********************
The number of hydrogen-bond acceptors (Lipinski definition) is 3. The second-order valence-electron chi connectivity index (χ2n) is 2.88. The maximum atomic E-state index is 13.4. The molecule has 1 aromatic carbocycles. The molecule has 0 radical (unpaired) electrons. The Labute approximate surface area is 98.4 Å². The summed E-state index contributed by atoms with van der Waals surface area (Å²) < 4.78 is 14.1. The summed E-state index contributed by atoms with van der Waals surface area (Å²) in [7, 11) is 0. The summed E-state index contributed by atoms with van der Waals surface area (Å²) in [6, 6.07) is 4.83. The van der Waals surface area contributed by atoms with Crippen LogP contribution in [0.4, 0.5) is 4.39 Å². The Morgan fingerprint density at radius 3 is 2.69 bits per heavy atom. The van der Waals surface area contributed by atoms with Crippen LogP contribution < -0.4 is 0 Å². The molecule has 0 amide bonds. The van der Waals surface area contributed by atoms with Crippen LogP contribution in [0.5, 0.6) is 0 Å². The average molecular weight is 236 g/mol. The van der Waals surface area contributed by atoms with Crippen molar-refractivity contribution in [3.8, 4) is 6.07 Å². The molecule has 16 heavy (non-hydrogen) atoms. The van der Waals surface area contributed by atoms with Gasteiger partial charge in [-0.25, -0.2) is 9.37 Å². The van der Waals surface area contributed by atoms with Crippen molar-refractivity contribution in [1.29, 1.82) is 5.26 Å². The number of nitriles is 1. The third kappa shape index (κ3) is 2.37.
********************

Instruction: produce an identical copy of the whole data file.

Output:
The number of hydrogen-bond acceptors (Lipinski definition) is 3. The second-order valence-electron chi connectivity index (χ2n) is 2.88. The maximum atomic E-state index is 13.4. The molecule has 1 aromatic carbocycles. The molecule has 0 radical (unpaired) electrons. The Labute approximate surface area is 98.4 Å². The summed E-state index contributed by atoms with van der Waals surface area (Å²) < 4.78 is 14.1. The summed E-state index contributed by atoms with van der Waals surface area (Å²) in [7, 11) is 0. The summed E-state index contributed by atoms with van der Waals surface area (Å²) in [6, 6.07) is 4.83. The van der Waals surface area contributed by atoms with Crippen LogP contribution in [0.4, 0.5) is 4.39 Å². The Morgan fingerprint density at radius 3 is 2.69 bits per heavy atom. The van der Waals surface area contributed by atoms with Crippen LogP contribution < -0.4 is 0 Å². The molecule has 0 amide bonds. The van der Waals surface area contributed by atoms with Crippen LogP contribution in [0.5, 0.6) is 0 Å². The average molecular weight is 236 g/mol. The van der Waals surface area contributed by atoms with Crippen molar-refractivity contribution in [3.8, 4) is 6.07 Å². The molecule has 16 heavy (non-hydrogen) atoms. The van der Waals surface area contributed by atoms with Gasteiger partial charge in [-0.25, -0.2) is 9.37 Å². The van der Waals surface area contributed by atoms with Crippen molar-refractivity contribution in [1.29, 1.82) is 5.26 Å². The number of nitriles is 1. The third kappa shape index (κ3) is 2.37.